It snuck up on me. I wasn't a regular watcher of Roseanne or ER until he was gone from both shows. Almost every movie I saw him in back in the 90s was utter crap. (Anyone remember The Peacemaker?) One Fine Day was perhaps the most sexist movie I've ever seen, and Batman and Robin was certainly the worst film I've ever seen. (Here's my review of the latter which was on the Film Threat website back in the day.) I couldn't say that he was particularly bad in any of them (except for the Bat-tasrophe), and I liked him in the overrated From Dusk Till Dawn and the impressive Out of Sight. But I was also impressed by Jennifer Lopez in Out of Sight, and at look what she's done lately.
The crappy movies became fewer and I started noticing him in more impressive roles: The Thin Red Line, Three Kings, O Brother, Where Art Thou?, Solaris. I didn't like Ocean's Eleven or The Perfect Storm, but he was good in both films. What really won me over was his putting his money and reputation behind good projects like Good Night and Good Luck and Syriana instead of just coasting by until they make Ocean's Seventy Seven and Ocean's Ninety Nine.
The Academy apparently agreed. Not that he wasn't great in Syriana, but I didn't think it was Oscar-winning work, and the Best Supporting Actor category has traditionally been a consolation prize or lifetime achievement award. Upon winning, Clooney gave what is probably the closest thing to the Platonic ideal of a perfect acceptance speech. No pointless, long list of thank yous, he makes some jokes, he praises his fellow nominees, and he gives a big middle finger to the right wing. What's not to love?
Wow. Wow. All right, so I'm not winning director.
It's the funny thing about winning an Academy Award, it will always be synonymous with your name from here on in. It will be Oscar winner, George Clooney. Sexiest Man Alive, 1997. Batman, died today in a freak accident at a -- Listen, I don't quite know how you compare art. You look at these performances this year, of these actors and unless we all did the same role, everybody put on a bat suit, and we'll all try that. Unless we all did the same role, I don't know how you compare it. They are stellar performances and wonderful work, and I'm honored, truly honored to be up here.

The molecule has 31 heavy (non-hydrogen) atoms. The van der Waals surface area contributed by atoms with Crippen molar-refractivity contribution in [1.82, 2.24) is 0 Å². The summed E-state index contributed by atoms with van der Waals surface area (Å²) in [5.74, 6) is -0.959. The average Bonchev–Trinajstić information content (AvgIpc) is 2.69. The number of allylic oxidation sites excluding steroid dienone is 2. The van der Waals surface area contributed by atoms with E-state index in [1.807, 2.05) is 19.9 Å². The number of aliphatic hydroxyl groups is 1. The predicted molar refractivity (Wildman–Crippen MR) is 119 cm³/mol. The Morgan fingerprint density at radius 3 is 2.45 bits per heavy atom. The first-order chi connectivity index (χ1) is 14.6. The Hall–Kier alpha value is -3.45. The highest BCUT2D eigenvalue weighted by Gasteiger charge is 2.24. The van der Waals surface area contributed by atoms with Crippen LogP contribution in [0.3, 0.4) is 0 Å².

And finally, I would say that, you know, we are a little bit out of touch in Hollywood every once in a while. I think it's probably a good thing. We're the ones who talk about AIDS when it was just being whispered, and we talked about civil rights when it wasn't really popular. And we, you know, we bring up subjects. This Academy, this group of people, gave Hattie McDaniel an Oscar in 1939 when blacks were still sitting in the backs of theaters. I'm proud to be a part of this Academy, proud to be part of this community, and proud to be out of touch. And I thank you so much for this.
Hollywood is far from ideal, and they have a lot to answer for. (*shakes angry fist*) But they have a lot to be proud of, and being progressive is one of those things. Gentleman's Agreement, Bad Day at Black Rock, To Kill a Mockingbird... Talking about things that no one wants to talk about is a proud Hollywood tradition, and it is not something they should be ashamed of. Instead of shying away from it, they should tell America - not with shrill voices like Barbra Striesand but with polite, eloquent ones like Clooney - that you're gonna get gay cowboys fucking on a mountain in Wyoming and you are going to like it, because there is nothing wrong with gay cowboys fucking on a mountain in Wyoming, and damn isn't that some impressive scenery up in the mountains in Wyoming.
What's next? Hopefully it's George Clooney for President.